Don Sinkov of discusses timing when it comes to splitting retirement assets during divorce.As I’ve said in some of my previous blogs, divorce mediation is turning into more of an art than a science. When I first started mediating divorcing couples, I thought I would just learn how to do it and then pretty much plug the information into a standard agreement and keep doing the same thing over and over again. Eleven years later, I realize that I couldn’t have been more wrong.

An example of this is dividing retirement plans. Way back when the stock market was fairly stable (and I’m assuming that at some point investors did consider it stable), a couple would divide the retirement plan value using the date of the signed Settlement Agreement. The market was not subject to the wild fluctuations that we see today, and we would actually put a fixed amount in the Agreement for the non-titled spouse.

Since more and more people are delaying the divorce filing and Qualified Domestic Relations Orders (QDRO) preparation, usually for health insurance reasons but also for other reasons like they just never get to it, the retirement plan is being divided at a later date. The person that owns the plan says, “You know, I’m still contributing to the plan. Why should my soon to be ex-spouse get the benefit of me putting more money into the plan? I don’t want to do that. I want the marital interest to stop and to divide it now.” While that sentiment is understandable, what we are saying is that it might make more sense to make the division of the retirement plan (valuation date) when the divorce decree is issued, and here’s why:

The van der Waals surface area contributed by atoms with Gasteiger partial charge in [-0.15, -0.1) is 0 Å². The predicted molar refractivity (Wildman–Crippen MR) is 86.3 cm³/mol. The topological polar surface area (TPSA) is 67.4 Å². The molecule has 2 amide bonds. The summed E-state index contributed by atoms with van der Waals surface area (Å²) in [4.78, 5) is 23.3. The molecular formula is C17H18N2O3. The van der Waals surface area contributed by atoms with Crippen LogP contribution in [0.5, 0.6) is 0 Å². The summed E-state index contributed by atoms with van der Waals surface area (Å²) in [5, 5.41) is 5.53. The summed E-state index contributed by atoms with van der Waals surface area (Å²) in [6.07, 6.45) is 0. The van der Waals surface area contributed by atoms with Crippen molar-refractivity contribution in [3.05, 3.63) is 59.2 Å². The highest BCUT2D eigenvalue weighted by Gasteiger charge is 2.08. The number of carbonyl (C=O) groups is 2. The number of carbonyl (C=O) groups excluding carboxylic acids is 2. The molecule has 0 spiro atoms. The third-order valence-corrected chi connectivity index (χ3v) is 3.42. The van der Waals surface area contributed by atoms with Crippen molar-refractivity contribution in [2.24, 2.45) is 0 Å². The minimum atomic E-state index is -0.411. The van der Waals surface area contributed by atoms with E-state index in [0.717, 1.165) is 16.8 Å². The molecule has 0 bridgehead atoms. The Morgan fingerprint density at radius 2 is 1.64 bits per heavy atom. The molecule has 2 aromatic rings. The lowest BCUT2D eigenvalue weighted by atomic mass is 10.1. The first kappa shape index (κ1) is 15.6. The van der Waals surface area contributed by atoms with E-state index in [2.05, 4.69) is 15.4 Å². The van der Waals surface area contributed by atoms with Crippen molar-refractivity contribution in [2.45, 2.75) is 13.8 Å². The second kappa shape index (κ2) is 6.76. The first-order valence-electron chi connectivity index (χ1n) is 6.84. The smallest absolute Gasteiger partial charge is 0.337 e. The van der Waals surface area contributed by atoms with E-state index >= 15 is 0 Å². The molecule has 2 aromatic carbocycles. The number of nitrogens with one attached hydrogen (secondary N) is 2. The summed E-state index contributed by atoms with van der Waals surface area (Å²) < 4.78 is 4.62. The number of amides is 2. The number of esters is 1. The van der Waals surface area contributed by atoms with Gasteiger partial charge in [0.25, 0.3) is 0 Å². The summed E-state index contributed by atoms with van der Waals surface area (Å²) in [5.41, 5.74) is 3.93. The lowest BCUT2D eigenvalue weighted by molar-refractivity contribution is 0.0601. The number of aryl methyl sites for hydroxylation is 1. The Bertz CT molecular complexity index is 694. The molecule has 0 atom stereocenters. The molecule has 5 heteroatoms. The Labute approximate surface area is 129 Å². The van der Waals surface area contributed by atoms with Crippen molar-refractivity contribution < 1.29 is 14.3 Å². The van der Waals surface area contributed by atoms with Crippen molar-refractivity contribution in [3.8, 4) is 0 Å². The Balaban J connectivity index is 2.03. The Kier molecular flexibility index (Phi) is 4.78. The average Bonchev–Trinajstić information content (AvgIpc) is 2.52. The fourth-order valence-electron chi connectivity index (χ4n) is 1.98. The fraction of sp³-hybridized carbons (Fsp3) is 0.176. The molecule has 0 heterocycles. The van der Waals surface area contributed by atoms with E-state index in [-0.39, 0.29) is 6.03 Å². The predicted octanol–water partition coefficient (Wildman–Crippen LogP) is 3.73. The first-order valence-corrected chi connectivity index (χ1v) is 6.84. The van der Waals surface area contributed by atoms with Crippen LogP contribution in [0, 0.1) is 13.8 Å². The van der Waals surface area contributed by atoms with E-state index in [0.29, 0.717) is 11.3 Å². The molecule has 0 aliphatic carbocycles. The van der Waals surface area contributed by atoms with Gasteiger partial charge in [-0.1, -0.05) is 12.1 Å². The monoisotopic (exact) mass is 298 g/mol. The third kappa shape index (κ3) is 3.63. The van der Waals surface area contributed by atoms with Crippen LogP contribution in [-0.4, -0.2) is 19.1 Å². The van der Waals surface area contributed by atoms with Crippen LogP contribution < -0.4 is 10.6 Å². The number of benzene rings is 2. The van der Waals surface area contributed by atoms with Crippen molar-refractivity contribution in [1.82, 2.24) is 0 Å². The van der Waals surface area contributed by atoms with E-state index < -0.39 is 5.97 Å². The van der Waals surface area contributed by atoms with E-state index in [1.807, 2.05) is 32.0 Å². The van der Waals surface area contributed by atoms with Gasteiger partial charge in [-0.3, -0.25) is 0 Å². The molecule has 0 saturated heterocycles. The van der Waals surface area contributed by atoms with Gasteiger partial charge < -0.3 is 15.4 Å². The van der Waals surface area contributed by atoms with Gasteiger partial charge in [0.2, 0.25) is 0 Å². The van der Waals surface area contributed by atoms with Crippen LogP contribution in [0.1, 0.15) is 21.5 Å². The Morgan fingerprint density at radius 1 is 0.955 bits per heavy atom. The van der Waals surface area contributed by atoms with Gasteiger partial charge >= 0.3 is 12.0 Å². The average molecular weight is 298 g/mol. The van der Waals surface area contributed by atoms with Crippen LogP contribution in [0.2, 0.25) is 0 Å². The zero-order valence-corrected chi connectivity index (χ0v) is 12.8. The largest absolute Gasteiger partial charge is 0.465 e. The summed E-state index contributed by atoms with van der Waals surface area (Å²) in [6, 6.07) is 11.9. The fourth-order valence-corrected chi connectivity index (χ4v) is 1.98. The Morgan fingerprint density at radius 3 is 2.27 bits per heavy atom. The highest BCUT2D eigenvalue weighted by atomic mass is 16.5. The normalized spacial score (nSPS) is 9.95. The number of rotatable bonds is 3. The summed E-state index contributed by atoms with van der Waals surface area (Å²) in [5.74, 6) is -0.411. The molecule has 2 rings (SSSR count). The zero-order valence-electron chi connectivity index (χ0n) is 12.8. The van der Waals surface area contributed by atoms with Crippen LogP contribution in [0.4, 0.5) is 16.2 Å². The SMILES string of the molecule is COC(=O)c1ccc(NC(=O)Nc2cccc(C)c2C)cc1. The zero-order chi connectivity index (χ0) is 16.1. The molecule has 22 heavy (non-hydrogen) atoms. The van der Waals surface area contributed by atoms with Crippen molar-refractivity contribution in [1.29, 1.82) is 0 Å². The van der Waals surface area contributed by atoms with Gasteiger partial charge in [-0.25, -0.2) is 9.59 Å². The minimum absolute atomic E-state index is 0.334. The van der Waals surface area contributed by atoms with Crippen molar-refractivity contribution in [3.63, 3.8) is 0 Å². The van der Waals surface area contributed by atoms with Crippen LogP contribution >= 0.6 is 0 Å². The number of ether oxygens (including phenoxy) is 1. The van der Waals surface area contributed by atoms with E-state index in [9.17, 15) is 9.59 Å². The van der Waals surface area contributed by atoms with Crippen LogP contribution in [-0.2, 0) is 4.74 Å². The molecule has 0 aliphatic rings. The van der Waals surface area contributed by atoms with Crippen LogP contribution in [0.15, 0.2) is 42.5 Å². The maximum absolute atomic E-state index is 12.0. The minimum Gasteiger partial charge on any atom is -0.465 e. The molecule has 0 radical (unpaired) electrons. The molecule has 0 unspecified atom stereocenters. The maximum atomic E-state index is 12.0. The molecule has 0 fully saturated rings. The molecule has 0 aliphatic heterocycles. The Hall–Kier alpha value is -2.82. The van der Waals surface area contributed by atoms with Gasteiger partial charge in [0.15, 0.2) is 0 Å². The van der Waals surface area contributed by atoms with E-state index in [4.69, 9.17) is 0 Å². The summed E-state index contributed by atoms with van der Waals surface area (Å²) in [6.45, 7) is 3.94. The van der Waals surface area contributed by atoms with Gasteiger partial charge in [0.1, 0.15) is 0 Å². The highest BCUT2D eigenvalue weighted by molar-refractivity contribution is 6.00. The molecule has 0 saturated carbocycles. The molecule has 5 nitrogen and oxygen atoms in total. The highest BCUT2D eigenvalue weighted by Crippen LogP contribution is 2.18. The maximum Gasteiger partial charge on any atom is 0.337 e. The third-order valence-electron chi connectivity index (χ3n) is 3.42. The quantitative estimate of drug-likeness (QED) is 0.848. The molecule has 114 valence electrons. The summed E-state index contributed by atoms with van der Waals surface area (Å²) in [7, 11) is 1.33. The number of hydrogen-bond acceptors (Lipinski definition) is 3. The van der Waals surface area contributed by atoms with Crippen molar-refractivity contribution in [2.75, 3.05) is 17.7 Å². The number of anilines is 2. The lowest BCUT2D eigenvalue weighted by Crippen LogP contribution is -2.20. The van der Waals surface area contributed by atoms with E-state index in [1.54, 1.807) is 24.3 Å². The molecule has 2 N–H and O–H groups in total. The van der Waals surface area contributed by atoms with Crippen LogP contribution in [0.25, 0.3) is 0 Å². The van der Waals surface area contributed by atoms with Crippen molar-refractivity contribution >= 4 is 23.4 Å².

Because of the fluctuations in the market, let’s say you put in a specific dollar amount now and you don’t execute the QDRO for a year. During that time the market tanks. The plan is supposed to be divided 50/50, but since you agreed to a specific amount and used the signing of the Settlement Agreement as the valuation date, you might actually be giving your ex-spouse more than 50% of the value of the plan. If the market goes down significantly, the dollar amount you agreed to might now reflect 75% of the retirement plan, or some other number greater than 50%.

Using the issuance of the Divorce Decree or Judgement of Divorce as the valuation date may result in a more equitable division. Here is why:

  • If the market goes up and there is more money in the plan, there is more money to divide for both of you.
  • If the market tanks, you both share the pain of the loss in value equally.

Sound reasonable?

I understand the reluctance on the part of the spouse who owns the pension or the retirement plan. From their perspective they want the marital interest to stop immediately, but you really have to step back and look at the larger picture. Don’t assume the retirement plan is going to be worth more a year from now – – it might be worth less.

About Don Sinkov

Don Sinkov Your Divorce Mediator Westchester County, NY Putnam County, NY Phone: (914) 588-6258 eMail: